5. Quiche will never be out of fashion. Tarts, both savory and sweet, are my favorite things to prepare. This includes quiche. I grew up with very custardy quiches based on my mother’s infatuation with Julia Child’s Mastering the Art of French Cooking. As long as you have eggs and milk (oh, and pastry crust), quiche is another one of those things that can be made so many different ways depending on your mood and the contents of your refrigerator. What I really loved about Dorie’s version of quiche is the ratio of custard to “other stuff”. Her recipes made thin, shallow quiches that were chockfull of filling bound with just enough custard to hold it together. These proportions make a quiche that’s perfect for lunch and is my new standard.

  7. Slice-and-bake cookies can be savory too! I’m a huge fan of slice-and-bake cookies, especially when a few rolls are stashed in the freezer. Instant gratification! Or a great way to impress unexpected guests. I was thrilled to discover several savory versions for baked nibbles. Who would have thought that making less sweet sable dough and adding savory ingredients like oil-cured olives or seaweed could make an unusual and delicious accompaniment to pre-dinner libations? I’ll add the fabulous cheez-it-ish crackers to this category as well.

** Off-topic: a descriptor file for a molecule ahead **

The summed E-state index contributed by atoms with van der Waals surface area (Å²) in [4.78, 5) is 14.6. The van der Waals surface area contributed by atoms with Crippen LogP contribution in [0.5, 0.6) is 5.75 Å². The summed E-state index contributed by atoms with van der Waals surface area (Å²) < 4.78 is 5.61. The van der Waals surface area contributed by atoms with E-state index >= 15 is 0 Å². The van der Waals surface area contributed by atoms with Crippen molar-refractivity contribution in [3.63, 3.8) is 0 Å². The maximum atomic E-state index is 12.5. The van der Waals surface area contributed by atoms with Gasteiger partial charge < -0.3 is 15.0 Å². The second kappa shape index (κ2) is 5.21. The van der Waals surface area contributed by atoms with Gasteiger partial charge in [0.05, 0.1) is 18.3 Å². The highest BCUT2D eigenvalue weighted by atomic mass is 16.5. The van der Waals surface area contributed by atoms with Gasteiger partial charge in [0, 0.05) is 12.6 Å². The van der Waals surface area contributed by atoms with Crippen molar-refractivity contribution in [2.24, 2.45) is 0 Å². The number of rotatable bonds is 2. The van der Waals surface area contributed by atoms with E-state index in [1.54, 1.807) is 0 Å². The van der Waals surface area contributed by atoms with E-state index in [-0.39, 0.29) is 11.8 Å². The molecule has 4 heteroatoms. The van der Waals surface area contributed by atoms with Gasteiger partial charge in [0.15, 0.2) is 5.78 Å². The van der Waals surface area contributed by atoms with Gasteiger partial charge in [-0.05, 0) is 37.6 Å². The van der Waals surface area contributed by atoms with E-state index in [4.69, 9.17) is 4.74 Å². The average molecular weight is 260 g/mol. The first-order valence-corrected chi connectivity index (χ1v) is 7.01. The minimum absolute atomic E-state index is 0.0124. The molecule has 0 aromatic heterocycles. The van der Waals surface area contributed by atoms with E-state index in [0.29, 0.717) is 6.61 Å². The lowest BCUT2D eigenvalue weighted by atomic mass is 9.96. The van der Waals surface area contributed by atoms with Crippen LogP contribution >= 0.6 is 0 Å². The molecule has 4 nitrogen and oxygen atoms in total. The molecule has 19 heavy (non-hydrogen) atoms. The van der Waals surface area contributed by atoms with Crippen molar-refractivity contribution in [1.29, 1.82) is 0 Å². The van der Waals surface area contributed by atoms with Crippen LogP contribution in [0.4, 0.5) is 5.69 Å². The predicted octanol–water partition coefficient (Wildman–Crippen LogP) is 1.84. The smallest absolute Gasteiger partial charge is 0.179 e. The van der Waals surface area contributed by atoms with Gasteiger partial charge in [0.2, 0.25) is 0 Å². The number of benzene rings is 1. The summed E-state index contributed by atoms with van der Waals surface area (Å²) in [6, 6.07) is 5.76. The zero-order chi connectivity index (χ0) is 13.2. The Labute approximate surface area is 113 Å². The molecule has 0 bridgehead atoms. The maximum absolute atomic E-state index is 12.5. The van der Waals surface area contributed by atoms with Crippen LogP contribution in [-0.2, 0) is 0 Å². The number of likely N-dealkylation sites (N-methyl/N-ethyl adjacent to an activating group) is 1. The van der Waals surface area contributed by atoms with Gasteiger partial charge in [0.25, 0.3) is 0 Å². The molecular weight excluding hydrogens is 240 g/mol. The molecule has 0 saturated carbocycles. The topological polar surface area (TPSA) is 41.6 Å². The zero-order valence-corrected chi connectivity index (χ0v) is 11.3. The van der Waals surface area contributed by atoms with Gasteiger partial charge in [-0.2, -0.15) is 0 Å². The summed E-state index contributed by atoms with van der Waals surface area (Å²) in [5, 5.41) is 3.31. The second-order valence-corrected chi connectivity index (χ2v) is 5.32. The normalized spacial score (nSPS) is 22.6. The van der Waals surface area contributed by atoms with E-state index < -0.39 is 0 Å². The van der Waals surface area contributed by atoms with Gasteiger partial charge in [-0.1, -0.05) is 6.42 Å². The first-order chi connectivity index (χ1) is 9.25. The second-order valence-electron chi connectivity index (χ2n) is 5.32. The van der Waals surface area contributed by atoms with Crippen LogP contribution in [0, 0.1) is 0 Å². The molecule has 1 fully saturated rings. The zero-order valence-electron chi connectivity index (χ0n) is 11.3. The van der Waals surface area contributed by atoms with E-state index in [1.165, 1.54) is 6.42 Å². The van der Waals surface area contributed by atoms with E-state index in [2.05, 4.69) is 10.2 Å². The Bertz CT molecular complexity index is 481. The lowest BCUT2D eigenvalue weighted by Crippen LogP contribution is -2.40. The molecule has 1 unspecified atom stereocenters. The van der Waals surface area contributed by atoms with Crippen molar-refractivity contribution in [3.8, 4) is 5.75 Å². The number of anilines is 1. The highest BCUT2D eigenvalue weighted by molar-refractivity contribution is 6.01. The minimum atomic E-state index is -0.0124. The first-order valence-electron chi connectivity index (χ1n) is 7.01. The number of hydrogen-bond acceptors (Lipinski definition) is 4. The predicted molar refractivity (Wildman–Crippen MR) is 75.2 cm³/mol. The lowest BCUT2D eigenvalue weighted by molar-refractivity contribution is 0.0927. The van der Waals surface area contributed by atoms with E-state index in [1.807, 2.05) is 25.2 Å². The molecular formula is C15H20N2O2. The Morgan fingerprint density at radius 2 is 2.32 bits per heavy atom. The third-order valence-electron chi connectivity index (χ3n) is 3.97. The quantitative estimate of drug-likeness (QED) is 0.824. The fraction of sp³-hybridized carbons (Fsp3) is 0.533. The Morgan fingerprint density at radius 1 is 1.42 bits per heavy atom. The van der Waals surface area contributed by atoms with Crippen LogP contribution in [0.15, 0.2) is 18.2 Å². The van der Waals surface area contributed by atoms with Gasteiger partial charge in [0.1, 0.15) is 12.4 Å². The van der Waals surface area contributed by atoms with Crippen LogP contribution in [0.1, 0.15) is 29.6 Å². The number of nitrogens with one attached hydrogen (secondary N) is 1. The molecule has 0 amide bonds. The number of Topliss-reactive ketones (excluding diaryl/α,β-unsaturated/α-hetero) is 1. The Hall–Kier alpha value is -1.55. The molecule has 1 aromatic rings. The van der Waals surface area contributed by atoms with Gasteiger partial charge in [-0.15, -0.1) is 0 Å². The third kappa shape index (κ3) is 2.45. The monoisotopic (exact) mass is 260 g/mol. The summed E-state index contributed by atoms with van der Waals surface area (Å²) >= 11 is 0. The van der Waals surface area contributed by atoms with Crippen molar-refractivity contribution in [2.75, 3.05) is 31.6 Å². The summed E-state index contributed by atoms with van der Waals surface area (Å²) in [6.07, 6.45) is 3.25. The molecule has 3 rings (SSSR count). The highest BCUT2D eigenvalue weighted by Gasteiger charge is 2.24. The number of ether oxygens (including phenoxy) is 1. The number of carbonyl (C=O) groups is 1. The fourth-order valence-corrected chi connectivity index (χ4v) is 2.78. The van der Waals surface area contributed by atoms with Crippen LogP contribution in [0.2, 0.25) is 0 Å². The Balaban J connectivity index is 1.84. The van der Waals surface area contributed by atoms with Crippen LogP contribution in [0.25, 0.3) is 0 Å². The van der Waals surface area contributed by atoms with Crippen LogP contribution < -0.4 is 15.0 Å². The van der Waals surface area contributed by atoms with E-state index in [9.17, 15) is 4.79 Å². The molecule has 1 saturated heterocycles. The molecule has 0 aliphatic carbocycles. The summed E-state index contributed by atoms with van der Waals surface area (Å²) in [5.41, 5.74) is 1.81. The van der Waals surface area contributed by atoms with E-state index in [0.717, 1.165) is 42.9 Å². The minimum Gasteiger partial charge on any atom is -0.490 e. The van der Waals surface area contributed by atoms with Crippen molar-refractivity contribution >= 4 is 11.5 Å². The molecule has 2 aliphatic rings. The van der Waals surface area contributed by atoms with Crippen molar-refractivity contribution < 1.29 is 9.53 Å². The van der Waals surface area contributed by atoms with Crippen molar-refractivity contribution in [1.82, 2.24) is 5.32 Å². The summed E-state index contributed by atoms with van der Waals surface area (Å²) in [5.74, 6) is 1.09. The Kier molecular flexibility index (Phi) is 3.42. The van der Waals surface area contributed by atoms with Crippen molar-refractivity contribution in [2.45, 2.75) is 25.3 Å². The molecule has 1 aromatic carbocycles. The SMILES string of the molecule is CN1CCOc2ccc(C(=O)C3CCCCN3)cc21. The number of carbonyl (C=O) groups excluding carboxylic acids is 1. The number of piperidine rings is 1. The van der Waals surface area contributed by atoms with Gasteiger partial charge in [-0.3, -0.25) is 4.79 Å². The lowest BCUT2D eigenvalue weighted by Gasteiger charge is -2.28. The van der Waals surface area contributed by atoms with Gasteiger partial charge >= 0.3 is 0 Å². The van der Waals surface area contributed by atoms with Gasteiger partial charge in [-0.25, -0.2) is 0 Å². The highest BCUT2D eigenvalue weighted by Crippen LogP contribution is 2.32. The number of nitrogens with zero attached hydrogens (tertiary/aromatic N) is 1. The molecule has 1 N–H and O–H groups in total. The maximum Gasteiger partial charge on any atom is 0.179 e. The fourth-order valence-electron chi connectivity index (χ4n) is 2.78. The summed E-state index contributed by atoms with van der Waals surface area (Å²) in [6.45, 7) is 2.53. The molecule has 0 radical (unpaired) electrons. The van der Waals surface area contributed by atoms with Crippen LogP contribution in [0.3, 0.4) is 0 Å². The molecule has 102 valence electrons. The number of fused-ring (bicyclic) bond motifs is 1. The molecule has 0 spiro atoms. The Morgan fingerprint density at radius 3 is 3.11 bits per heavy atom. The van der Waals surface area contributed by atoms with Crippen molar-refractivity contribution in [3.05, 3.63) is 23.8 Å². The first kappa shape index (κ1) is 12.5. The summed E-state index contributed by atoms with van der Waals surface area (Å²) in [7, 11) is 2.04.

9. Press-in tart dough makes dessert so much easier. As I mentioned, I really love making tarts. The discovery of Dorie’s Sweet Tart Dough added a new dimension to many of my desserts. I love that this dough can be pressed into the pans. Of course, I used this dough when called for in AMFT desserts, but I’ve used it over and over as the base for creations of my own. I particularly like it prebaked for tarts or tartlets filled with fresh fruit, but you can’t go wrong with any sweet filling.